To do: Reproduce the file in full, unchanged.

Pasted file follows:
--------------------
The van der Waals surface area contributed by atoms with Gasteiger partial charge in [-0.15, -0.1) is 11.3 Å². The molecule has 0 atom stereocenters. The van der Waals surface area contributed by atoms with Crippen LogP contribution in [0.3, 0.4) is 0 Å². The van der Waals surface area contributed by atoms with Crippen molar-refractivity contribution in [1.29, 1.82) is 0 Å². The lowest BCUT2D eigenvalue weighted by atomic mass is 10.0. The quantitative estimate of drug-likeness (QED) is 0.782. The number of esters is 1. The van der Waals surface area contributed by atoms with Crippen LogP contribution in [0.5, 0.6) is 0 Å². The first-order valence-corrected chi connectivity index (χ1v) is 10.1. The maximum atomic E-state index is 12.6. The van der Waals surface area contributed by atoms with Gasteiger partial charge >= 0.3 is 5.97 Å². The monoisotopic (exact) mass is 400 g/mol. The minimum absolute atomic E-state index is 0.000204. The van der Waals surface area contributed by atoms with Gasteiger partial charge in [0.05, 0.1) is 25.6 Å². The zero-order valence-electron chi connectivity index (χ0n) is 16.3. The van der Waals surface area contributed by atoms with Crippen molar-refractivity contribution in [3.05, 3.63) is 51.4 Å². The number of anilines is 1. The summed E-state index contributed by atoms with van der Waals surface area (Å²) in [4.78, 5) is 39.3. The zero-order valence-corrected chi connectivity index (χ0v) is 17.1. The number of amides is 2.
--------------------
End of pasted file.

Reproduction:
The van der Waals surface area contributed by atoms with Gasteiger partial charge in [-0.15, -0.1) is 11.3 Å². The molecule has 0 atom stereocenters. The van der Waals surface area contributed by atoms with Crippen LogP contribution in [0.3, 0.4) is 0 Å². The van der Waals surface area contributed by atoms with Crippen molar-refractivity contribution in [1.29, 1.82) is 0 Å². The lowest BCUT2D eigenvalue weighted by atomic mass is 10.0. The quantitative estimate of drug-likeness (QED) is 0.782. The number of esters is 1. The van der Waals surface area contributed by atoms with Crippen LogP contribution in [0.5, 0.6) is 0 Å². The first-order valence-corrected chi connectivity index (χ1v) is 10.1. The maximum atomic E-state index is 12.6. The van der Waals surface area contributed by atoms with Gasteiger partial charge >= 0.3 is 5.97 Å². The monoisotopic (exact) mass is 400 g/mol. The minimum absolute atomic E-state index is 0.000204. The van der Waals surface area contributed by atoms with Gasteiger partial charge in [0.05, 0.1) is 25.6 Å². The zero-order valence-electron chi connectivity index (χ0n) is 16.3. The van der Waals surface area contributed by atoms with Crippen molar-refractivity contribution in [3.05, 3.63) is 51.4 Å². The number of anilines is 1. The summed E-state index contributed by atoms with van der Waals surface area (Å²) in [4.78, 5) is 39.3. The zero-order valence-corrected chi connectivity index (χ0v) is 17.1. The number of amides is 2.